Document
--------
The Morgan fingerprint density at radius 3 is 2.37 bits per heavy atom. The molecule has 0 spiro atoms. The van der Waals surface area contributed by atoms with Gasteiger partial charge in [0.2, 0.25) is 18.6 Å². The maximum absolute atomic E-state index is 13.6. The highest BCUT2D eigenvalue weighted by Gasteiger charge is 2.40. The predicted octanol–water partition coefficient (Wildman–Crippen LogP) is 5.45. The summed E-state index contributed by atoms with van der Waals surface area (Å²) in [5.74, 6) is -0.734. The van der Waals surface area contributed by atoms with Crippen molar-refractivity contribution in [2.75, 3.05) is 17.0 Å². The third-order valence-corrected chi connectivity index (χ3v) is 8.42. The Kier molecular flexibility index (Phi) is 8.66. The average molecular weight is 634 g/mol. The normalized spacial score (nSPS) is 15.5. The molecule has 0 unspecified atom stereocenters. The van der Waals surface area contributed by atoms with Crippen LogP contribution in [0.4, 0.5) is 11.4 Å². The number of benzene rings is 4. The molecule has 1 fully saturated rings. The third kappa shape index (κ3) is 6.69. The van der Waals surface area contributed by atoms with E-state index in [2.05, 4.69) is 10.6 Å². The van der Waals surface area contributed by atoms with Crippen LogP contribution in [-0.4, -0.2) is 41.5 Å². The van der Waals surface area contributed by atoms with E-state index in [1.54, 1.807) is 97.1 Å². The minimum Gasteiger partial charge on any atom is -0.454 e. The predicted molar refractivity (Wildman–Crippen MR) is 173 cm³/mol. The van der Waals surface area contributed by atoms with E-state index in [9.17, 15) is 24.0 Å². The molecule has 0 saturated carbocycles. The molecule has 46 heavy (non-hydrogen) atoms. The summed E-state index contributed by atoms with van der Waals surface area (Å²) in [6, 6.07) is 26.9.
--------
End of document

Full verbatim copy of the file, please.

The Morgan fingerprint density at radius 3 is 2.37 bits per heavy atom. The molecule has 0 spiro atoms. The van der Waals surface area contributed by atoms with Gasteiger partial charge in [0.2, 0.25) is 18.6 Å². The maximum absolute atomic E-state index is 13.6. The highest BCUT2D eigenvalue weighted by Gasteiger charge is 2.40. The predicted octanol–water partition coefficient (Wildman–Crippen LogP) is 5.45. The summed E-state index contributed by atoms with van der Waals surface area (Å²) in [5.74, 6) is -0.734. The van der Waals surface area contributed by atoms with Crippen molar-refractivity contribution in [2.75, 3.05) is 17.0 Å². The third-order valence-corrected chi connectivity index (χ3v) is 8.42. The Kier molecular flexibility index (Phi) is 8.66. The average molecular weight is 634 g/mol. The normalized spacial score (nSPS) is 15.5. The molecule has 0 unspecified atom stereocenters. The van der Waals surface area contributed by atoms with Crippen LogP contribution in [0.4, 0.5) is 11.4 Å². The number of benzene rings is 4. The molecule has 1 fully saturated rings. The third kappa shape index (κ3) is 6.69. The van der Waals surface area contributed by atoms with E-state index in [2.05, 4.69) is 10.6 Å². The van der Waals surface area contributed by atoms with Crippen LogP contribution in [-0.4, -0.2) is 41.5 Å². The van der Waals surface area contributed by atoms with E-state index in [1.54, 1.807) is 97.1 Å². The minimum Gasteiger partial charge on any atom is -0.454 e. The predicted molar refractivity (Wildman–Crippen MR) is 173 cm³/mol. The van der Waals surface area contributed by atoms with E-state index in [9.17, 15) is 24.0 Å². The molecule has 0 saturated carbocycles. The molecule has 46 heavy (non-hydrogen) atoms. The summed E-state index contributed by atoms with van der Waals surface area (Å²) in [6, 6.07) is 26.9.